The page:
Transfusions—The Key to Survival?
IN 1941 Dr. John S. Lundy set a standard for blood transfusions. Apparently without any clinical evidence to back him up, he said that if a patient’s hemoglobin, the oxygen-carrying component of blood, goes down to a level of ten grams or less for every deciliter of blood, then the patient needs a transfusion. Thereafter that number became a standard for doctors.
This ten-gram standard has been challenged for nearly 30 years. In 1988 The Journal of the American Medical Association flatly stated that the evidence does not support the guideline. Anesthesiologist Howard L. Zauder says it is “cloaked in tradition, shrouded in obscurity, and unsubstantiated by clinical or experimental evidence.” Others simply call it a myth.
Despite all this vigorous debunking, the myth is still widely revered as a sound guideline. To many anesthesiologists and other doctors, a hemoglobin level of below ten is a trigger for transfusion to correct the anemia. It’s virtually automatic.
No doubt, that helps account for the vast overuse of blood and blood products today. Dr. Theresa L. Crenshaw, who served on the Presidential Commission on the Human Immunodeficiency Virus Epidemic, estimates that in the United States alone, some two million unnecessary transfusions are administered every year and that about half of all transfusions of banked blood could be avoided. Japan’s Health and Welfare Ministry decried “the indiscriminate use of transfusions” in Japan, as well as the “blind belief in their efficacy.”
The problem with trying to correct anemia with a blood transfusion is that the transfusion can be more deadly than the anemia. Jehovah’s Witnesses, who refuse blood transfusions primarily on religious grounds, have helped to prove the point.
You may have seen newspaper headlines reporting that one of Jehovah’s Witnesses died because of refusing a blood transfusion. Sadly, such reports rarely tell the whole story. Frequently, it is the doctor’s refusal to operate, or to operate soon enough, that spells death for the Witness. Some surgeons refuse to operate without freedom to transfuse if the hemoglobin level drops below ten. However, many surgeons have successfully operated on Witnesses with hemoglobin levels of five, two, and even less. Says surgeon Richard K. Spence: “What I’ve found with the Witnesses is that the lower hemoglobin does not relate to mortality at all.”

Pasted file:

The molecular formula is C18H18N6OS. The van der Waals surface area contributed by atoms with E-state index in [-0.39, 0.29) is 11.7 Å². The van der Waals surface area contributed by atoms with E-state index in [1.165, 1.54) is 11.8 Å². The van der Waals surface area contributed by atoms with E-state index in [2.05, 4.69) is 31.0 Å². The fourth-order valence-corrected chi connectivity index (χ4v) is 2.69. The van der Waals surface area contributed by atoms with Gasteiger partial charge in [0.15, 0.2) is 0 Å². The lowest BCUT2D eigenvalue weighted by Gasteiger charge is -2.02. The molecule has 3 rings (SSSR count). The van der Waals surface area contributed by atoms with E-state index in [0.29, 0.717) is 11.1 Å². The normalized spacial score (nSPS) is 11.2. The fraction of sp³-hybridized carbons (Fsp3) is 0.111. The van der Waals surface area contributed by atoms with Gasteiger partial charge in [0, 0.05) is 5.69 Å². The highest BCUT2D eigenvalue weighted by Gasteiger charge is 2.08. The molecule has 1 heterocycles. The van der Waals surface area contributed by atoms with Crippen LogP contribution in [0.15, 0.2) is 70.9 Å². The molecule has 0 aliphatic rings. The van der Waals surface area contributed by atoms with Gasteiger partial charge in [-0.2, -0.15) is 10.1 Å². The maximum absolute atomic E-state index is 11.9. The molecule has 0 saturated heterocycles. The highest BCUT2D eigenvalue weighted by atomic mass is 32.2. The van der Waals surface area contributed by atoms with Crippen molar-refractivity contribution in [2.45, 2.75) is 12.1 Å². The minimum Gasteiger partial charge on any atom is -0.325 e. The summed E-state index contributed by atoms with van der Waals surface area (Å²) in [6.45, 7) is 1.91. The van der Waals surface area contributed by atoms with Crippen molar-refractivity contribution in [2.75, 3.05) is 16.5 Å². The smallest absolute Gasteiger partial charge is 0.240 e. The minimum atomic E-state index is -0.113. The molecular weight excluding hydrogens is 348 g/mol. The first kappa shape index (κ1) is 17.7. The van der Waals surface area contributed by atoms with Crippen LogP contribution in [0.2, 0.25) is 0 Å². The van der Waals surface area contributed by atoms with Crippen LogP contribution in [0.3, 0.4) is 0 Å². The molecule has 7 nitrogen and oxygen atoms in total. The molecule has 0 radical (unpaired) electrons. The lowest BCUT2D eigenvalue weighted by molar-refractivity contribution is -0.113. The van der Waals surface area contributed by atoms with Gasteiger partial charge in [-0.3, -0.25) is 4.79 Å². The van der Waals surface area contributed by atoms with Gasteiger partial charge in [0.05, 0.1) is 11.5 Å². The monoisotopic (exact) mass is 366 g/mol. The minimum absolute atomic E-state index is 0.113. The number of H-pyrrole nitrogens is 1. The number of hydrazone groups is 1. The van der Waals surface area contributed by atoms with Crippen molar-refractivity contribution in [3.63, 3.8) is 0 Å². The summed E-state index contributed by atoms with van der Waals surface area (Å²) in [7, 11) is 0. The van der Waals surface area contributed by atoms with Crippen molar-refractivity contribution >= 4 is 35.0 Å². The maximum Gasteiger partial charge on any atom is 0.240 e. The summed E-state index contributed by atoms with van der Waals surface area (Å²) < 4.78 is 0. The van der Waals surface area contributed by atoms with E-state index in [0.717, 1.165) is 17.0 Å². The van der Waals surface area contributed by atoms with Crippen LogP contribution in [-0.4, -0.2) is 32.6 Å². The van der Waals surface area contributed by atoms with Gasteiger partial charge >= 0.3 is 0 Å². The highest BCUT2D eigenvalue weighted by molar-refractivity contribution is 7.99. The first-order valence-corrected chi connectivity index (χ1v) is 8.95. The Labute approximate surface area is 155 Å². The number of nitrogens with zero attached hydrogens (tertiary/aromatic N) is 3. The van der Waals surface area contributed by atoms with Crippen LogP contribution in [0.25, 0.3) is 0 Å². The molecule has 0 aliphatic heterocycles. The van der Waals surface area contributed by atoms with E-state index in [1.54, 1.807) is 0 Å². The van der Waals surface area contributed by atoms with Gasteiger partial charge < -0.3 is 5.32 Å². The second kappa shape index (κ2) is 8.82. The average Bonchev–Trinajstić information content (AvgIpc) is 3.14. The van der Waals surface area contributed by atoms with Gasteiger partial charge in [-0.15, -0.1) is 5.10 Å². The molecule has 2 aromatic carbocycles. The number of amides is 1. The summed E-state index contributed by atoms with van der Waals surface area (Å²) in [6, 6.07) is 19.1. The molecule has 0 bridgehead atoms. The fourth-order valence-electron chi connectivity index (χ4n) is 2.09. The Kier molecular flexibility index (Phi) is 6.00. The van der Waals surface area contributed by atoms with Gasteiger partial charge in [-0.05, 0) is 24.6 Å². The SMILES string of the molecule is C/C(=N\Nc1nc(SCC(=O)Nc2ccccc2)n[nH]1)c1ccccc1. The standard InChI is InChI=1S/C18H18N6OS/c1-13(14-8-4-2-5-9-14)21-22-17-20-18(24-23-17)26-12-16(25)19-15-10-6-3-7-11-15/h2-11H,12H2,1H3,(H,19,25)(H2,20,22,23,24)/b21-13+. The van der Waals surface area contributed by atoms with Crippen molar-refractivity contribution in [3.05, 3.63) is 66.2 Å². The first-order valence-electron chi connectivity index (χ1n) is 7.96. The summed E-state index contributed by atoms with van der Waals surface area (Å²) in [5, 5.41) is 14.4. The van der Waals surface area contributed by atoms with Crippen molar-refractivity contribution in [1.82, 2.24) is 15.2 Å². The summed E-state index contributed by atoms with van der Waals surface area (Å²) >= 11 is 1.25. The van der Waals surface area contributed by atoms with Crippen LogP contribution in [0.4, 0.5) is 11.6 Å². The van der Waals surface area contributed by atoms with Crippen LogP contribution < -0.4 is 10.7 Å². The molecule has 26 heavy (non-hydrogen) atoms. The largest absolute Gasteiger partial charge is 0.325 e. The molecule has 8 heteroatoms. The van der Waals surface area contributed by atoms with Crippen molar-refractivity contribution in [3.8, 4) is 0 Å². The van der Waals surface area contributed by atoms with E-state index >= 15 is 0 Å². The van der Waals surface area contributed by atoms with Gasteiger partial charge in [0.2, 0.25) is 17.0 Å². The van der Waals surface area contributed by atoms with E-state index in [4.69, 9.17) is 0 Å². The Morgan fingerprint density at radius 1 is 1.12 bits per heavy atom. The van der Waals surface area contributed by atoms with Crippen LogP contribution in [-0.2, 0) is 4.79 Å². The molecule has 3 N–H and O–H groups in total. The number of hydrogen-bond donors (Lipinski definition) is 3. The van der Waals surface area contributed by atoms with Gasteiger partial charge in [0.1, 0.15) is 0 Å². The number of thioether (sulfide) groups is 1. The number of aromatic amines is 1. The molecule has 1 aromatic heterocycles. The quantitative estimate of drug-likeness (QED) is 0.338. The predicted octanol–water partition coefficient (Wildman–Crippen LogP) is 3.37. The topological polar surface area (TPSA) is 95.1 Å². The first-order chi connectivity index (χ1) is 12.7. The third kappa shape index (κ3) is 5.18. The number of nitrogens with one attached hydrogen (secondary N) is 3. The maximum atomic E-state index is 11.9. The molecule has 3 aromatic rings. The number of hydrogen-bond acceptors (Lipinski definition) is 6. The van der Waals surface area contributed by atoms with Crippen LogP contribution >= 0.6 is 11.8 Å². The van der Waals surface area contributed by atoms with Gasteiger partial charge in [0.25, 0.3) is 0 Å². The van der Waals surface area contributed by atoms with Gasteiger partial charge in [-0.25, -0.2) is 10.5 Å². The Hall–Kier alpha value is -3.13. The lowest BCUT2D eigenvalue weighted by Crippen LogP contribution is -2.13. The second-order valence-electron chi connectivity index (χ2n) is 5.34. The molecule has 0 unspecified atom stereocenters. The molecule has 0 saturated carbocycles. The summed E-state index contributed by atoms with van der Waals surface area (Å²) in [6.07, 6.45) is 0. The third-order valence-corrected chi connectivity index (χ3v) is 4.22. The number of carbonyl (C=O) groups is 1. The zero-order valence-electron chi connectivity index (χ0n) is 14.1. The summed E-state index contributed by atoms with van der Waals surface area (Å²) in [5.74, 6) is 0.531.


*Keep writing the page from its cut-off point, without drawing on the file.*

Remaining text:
A Wealth of Alternatives
‘Blood or death.’ That is the way some doctors describe the alternatives facing a Witness patient. Yet, in reality, there are many alternatives to blood transfusion. Jehovah’s Witnesses are not interested in dying. They are interested in alternative treatments. Because the Bible forbids the ingesting of blood, they simply don’t consider blood transfusions an alternative.
In June 1988, the Report of the Presidential Commission on the Human Immunodeficiency Virus Epidemic suggested that all patients be given just what the Witnesses have been requesting for years, namely: “Informed consent for transfusion of blood or its components should include an explanation of the risks involved . . . and information about appropriate alternatives to homologous blood transfusion therapy.”
In other words, patients should be given a choice. One such choice is a type of autologous transfusion. The patient’s own blood is salvaged during the operation and recirculated back into the patient’s veins. Where such a process is simply an extension of the patient’s own circulatory system, it is quite acceptable to most Witnesses. Surgeons also stress the value of increasing the patient’s blood volume with nonblood expanders and letting the body replenish its own red cells. Such techniques have been used in place of transfusions without increasing mortality. In fact, they can improve safety.
A promising drug called recombinant erythropoietin has recently been approved for limited use. It speeds up the body’s own production of red blood cells, in effect helping a person to make more of his own blood.
Scientists are still searching for an effective substitute for blood that imitates its remarkable oxygen-carrying capacity. In the United States, the makers of such substitutes find it hard to get approval for their products. Yet, as one such maker objected: “If you thought about bringing blood to the FDA [Food and Drug Administration] to be approved, you wouldn’t have a prayer of ever getting it tested it’s so toxic.” Still, hopes are high that an effective chemical will be found that will be approved as an oxygen-carrying substitute for blood.
So there are choices. Those mentioned here are but a few of those available. As Dr. Horace Herbsman, a professor of clinical surgery, wrote in the journal Emergency Medicine: “It’s . . . quite clear that we do have alternatives to blood replacement. Indeed, perhaps our experience with Jehovah’s Witnesses might be interpreted to mean that we do not need to rely on blood transfusions, with all their potential complications, as much as we once thought.” Of course, none of this is really new. As The American Surgeon noted: “The fact that major operations can be safely performed without blood transfusions has been amply documented in the past 25 years.”
But if blood is dangerous, and there are safe alternatives to its use, then why are millions of people transfused unnecessarily—many of them without knowing it, others actually against their will? The report of the presidential commission on AIDS notes in part the failure to educate doctors and hospitals about the alternatives. It blames another factor too: “Some regional blood centers have been hesitant to promote strategies that minimize the use of transfusion therapies, since their operating income is derived from the sale of blood and blood products.”
In other words: Selling blood is big business.